When a loved one dies due to someone else’s negligence, surviving family members are entitled to compensation for their losses.  These losses can be far-reaching, not only affecting daily experiences, but also finances due to the loss of income, emotional health and well-being, and quality of life.

The law governing these claims in Florida is quite complex. Florida’s Wrongful Death Act has very narrow definitions as to who a ‘survivor’ is and is not.  The section of the Florida Statutes entitled Wrongful Death contains none of the definitions of who a survivor is and how a survivor is defined.  Rather, the definition of survivor is found under the General Negligence Statute nearly at the bottom in §768, where survivors are defined as follows:

  1. “Survivors” means the decedent’s spouse, children, parents, and, when partly or wholly dependent on the decedent for support or services, any blood relatives and adoptive brothers and sisters. It includes the child born out of wedlock of a mother, but not the child born out of wedlock of the father unless the father has recognized a responsibility for the child’s support.
  2. “Minor children” means children under 25 years of age, notwithstanding the age of majority.
  3. “Support” includes contributions in kind as well as money.
  4. “Services” means tasks, usually of a household nature, regularly performed by the decedent that will be a necessary expense to the survivors of the decedent. These services may vary according to the identity of the decedent and survivor and shall be determined under the particular facts of each case.
  5. “Net accumulations” means the part of the decedent’s expected net business or salary income, including pension benefits, that the decedent probably would have retained as savings and left as part of her or his estate if the decedent had lived her or his normal life expectancy. “Net business or salary income” is the part of the decedent’s probable gross income after taxes, excluding income from investments continuing beyond death, that remains after deducting the decedent’s personal expenses and support of survivors, excluding contributions in kind.


If a survivor dies before a final judgment can be entered, Florida Statutes §768.24 limits the survivor’s damages as follows:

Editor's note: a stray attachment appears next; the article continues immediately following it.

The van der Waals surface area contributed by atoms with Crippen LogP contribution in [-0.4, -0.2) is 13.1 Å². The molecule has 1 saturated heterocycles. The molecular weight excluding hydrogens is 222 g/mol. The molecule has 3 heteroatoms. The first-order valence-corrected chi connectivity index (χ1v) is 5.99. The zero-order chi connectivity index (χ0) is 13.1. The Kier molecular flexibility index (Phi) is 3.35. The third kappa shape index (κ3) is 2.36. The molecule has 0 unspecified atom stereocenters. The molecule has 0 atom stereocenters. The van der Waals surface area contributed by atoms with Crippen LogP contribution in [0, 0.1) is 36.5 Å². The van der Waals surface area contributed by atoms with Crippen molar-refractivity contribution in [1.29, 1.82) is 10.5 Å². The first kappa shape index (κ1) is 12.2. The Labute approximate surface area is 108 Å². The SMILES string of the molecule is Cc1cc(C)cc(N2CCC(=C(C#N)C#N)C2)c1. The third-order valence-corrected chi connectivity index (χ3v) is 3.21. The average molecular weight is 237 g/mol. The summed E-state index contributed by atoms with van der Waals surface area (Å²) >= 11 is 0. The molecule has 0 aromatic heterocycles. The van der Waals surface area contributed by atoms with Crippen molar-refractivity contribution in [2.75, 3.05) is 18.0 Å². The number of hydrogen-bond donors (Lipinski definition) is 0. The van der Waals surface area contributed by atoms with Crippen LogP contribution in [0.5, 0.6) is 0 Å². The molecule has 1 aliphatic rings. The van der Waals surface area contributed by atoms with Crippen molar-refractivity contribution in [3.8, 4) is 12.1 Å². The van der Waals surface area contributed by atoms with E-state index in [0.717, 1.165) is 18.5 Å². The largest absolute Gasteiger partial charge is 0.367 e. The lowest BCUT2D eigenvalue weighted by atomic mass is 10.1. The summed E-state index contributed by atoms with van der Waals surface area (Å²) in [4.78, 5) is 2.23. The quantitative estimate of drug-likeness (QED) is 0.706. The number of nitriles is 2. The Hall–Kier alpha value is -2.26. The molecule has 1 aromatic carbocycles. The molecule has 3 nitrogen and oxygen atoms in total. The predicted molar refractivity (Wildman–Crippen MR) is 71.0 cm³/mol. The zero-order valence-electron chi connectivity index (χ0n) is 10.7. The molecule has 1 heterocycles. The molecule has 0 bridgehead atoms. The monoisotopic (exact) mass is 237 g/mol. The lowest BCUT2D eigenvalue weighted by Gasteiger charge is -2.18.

A survivor’s death before final judgment shall limit the survivor’s recovery to lost support and services to the date of his or her death. The personal representative shall pay the amount recovered to the personal representative of the deceased survivor.

Proving the extent of the economic damages in a wrongful death case often requires the testimony of an experienced and competent economist to determine the amount of lost wages, household services and other factors such as reducing sums to present value in order to determine what the net accumulations are.


Aronfeld Trial Lawyers has assembled a comprehensive network of over 1,000 experienced expert consultants and witnesses who are qualified to assist us in representing families who have lost members due to the carelessness of others. We understand that families are literally destroyed in wrongful death cases. Our team of lawyers, nurses, paralegals, private investigators, experts, consultants and videographers are devoted to helping survivors.

We strive to ensure that families are cared for to the maximum extent of the law. We will help navigate the family through the legal process with compassion while relentlessly protecting their rights utilizing our decades of experience and resources. Wrongful death lawsuits are actions, based on the Florida’s Statute §768.21and only allows certain close relatives of a person who was injured and died as a result of a wrongful act to recover for lost financial and emotional support. There are limited legal rights that victims have in these circumstances and immediate legal consultation is critical in order to obtain justice. Contact our experienced Florida wrongful death lawyers for a free consultation.